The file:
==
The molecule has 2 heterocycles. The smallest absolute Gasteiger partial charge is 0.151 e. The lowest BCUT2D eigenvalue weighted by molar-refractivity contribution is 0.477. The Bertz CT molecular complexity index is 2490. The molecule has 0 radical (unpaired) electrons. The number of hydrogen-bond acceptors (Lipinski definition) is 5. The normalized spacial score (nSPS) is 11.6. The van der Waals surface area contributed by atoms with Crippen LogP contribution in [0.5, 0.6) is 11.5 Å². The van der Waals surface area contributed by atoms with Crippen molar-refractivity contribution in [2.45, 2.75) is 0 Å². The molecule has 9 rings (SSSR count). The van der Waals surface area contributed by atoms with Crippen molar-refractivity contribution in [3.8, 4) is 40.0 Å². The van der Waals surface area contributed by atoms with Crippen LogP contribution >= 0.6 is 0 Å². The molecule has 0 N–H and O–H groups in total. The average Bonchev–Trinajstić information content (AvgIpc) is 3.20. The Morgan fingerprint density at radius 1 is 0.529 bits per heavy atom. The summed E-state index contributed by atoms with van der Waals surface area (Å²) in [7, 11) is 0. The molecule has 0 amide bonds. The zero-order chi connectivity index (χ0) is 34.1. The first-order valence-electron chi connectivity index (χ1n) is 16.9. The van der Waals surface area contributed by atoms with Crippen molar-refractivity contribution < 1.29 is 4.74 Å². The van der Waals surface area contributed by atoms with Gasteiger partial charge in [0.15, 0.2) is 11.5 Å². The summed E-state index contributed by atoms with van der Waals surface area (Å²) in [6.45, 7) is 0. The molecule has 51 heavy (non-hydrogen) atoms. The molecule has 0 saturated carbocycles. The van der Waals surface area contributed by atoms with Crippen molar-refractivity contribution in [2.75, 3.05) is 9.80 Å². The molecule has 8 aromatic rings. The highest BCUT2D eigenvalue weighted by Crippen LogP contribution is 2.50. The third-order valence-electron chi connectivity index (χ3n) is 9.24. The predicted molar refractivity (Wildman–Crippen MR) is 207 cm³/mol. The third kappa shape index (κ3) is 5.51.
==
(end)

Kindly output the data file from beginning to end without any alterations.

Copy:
The molecule has 2 heterocycles. The smallest absolute Gasteiger partial charge is 0.151 e. The lowest BCUT2D eigenvalue weighted by molar-refractivity contribution is 0.477. The Bertz CT molecular complexity index is 2490. The molecule has 0 radical (unpaired) electrons. The number of hydrogen-bond acceptors (Lipinski definition) is 5. The normalized spacial score (nSPS) is 11.6. The van der Waals surface area contributed by atoms with Crippen LogP contribution in [0.5, 0.6) is 11.5 Å². The van der Waals surface area contributed by atoms with Crippen molar-refractivity contribution in [2.45, 2.75) is 0 Å². The molecule has 9 rings (SSSR count). The van der Waals surface area contributed by atoms with Crippen molar-refractivity contribution in [3.8, 4) is 40.0 Å². The van der Waals surface area contributed by atoms with Crippen LogP contribution >= 0.6 is 0 Å². The molecule has 0 N–H and O–H groups in total. The average Bonchev–Trinajstić information content (AvgIpc) is 3.20. The Morgan fingerprint density at radius 1 is 0.529 bits per heavy atom. The summed E-state index contributed by atoms with van der Waals surface area (Å²) in [7, 11) is 0. The molecule has 0 amide bonds. The zero-order chi connectivity index (χ0) is 34.1. The first-order valence-electron chi connectivity index (χ1n) is 16.9. The van der Waals surface area contributed by atoms with Crippen molar-refractivity contribution < 1.29 is 4.74 Å². The van der Waals surface area contributed by atoms with Gasteiger partial charge in [0.15, 0.2) is 11.5 Å². The summed E-state index contributed by atoms with van der Waals surface area (Å²) in [6.45, 7) is 0. The molecule has 51 heavy (non-hydrogen) atoms. The molecule has 0 saturated carbocycles. The van der Waals surface area contributed by atoms with Crippen molar-refractivity contribution in [2.75, 3.05) is 9.80 Å². The molecule has 8 aromatic rings. The highest BCUT2D eigenvalue weighted by Crippen LogP contribution is 2.50. The third-order valence-electron chi connectivity index (χ3n) is 9.24. The predicted molar refractivity (Wildman–Crippen MR) is 207 cm³/mol. The third kappa shape index (κ3) is 5.51.